Donald Trump has now made clear that he has no intention of eliminating his conflicts of interest, saying, in essence, that he is keen to cash in on the “corruption premium.” Meanwhile, the rush by Senate Republicans to confirm Trump’s Cabinet nominees without adequate vetting continues on its shameless path. Trump’s apologists have come up with an amazing defense of this spectacle, which is that people like Trump and his Cabinet of billionaires are too rich to be corrupt. As The New York Times’s Paul Krugman recently pointed out, this argument is completely at odds with the usual conservative line about how rich people think, amounting in fact to a repudiation of the logic of trickle-down economics.
The hypocrisy is rank, and it has me once again thinking about other categories of hypocrisy that flow so readily from the right side of the aisle in American politics.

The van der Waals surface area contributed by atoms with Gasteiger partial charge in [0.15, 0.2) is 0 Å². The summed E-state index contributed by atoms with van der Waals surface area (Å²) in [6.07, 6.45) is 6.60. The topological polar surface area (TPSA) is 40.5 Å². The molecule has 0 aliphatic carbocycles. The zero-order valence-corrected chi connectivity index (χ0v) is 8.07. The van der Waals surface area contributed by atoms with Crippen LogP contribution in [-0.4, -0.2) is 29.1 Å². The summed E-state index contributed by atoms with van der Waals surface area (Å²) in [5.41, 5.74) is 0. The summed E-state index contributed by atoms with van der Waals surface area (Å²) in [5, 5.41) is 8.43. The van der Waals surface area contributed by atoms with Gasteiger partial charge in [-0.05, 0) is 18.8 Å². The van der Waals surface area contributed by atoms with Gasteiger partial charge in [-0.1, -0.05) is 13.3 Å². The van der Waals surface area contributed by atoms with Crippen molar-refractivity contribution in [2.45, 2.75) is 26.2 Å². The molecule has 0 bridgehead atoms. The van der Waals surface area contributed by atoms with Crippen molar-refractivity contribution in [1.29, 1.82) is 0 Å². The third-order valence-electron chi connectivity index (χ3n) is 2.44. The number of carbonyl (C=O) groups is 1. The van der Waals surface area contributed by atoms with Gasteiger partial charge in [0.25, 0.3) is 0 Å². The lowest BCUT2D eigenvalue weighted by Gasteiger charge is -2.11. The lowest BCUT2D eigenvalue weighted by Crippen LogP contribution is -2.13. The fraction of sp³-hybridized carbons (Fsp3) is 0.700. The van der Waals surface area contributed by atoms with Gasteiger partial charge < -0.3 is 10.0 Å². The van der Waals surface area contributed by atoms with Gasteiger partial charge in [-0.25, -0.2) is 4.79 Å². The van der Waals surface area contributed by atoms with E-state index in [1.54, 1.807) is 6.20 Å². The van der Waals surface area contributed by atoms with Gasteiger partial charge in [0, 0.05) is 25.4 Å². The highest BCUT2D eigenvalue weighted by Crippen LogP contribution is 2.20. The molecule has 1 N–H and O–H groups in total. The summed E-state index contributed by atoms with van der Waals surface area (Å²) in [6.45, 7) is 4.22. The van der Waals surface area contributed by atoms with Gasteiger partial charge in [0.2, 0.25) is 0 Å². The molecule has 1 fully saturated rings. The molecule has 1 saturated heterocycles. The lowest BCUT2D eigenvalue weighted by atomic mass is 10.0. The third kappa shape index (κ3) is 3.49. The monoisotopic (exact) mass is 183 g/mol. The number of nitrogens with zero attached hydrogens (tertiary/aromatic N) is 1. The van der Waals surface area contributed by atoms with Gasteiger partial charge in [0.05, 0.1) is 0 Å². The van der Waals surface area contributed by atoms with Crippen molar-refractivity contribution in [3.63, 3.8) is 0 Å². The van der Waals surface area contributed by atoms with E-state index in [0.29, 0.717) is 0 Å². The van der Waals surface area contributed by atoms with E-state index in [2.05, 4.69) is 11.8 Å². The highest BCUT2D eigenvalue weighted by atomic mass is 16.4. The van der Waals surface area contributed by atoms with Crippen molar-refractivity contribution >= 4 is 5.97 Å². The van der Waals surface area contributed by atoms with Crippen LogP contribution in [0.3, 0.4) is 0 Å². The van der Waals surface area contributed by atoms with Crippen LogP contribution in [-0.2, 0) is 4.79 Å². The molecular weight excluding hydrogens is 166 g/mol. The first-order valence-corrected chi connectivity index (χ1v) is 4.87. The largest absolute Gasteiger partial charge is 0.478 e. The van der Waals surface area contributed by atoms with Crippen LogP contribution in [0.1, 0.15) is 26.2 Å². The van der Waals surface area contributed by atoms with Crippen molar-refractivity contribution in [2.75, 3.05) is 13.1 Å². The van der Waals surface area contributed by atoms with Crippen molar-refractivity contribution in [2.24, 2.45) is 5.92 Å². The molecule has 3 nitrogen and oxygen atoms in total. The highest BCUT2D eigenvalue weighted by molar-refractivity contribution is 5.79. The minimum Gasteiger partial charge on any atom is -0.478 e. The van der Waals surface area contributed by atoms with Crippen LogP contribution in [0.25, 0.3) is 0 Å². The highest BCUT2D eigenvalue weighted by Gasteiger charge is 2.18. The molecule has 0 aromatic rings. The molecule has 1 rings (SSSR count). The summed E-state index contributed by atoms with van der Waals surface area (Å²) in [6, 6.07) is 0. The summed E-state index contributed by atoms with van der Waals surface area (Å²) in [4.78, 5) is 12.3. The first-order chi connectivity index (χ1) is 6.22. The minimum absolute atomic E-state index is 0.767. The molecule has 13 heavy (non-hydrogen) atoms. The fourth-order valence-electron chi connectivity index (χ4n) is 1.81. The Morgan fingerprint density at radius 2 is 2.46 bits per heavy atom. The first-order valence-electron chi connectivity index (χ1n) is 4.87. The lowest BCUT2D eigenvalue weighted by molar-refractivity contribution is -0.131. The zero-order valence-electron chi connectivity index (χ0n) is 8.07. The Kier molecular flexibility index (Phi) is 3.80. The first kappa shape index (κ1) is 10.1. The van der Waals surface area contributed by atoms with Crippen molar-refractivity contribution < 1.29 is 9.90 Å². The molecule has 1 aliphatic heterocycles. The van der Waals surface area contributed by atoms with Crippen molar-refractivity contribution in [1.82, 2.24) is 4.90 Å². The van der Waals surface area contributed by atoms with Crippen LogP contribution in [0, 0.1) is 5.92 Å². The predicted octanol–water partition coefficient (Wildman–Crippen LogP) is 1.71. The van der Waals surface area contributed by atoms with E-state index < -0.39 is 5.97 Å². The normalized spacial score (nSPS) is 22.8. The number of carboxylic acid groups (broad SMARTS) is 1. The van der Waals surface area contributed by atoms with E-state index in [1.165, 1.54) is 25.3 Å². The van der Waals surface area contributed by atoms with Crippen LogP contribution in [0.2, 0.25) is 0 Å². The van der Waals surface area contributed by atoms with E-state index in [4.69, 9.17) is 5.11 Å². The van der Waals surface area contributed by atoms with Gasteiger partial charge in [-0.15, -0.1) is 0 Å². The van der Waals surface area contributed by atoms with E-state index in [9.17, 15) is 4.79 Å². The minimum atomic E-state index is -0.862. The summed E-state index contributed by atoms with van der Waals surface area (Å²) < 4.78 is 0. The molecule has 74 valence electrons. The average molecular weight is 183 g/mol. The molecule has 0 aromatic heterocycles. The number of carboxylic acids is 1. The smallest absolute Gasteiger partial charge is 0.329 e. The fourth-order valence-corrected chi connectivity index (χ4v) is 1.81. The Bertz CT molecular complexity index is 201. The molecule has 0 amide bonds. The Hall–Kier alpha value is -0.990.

A few months ago, for example, in “Conservative Word Police,” I described conservatives who deride liberals for so-called political correctness yet are positively obsessed with policing people’s word choices. (Somehow, I failed to mention in that column conservatives’ response to “Black lives matter”—”What, you’re saying that only black lives matter?!”)
Another form of hypocrisy has also recently made its way back into the political conversation. In a recent op-ed in The New York Times, “Why Rural America Voted for Trump,” a liberal journalist from Iowa argued that rural Americans are mostly conservative Christians and that conservative Christians do not believe in weak-kneed liberal nonsense about root causes and all that.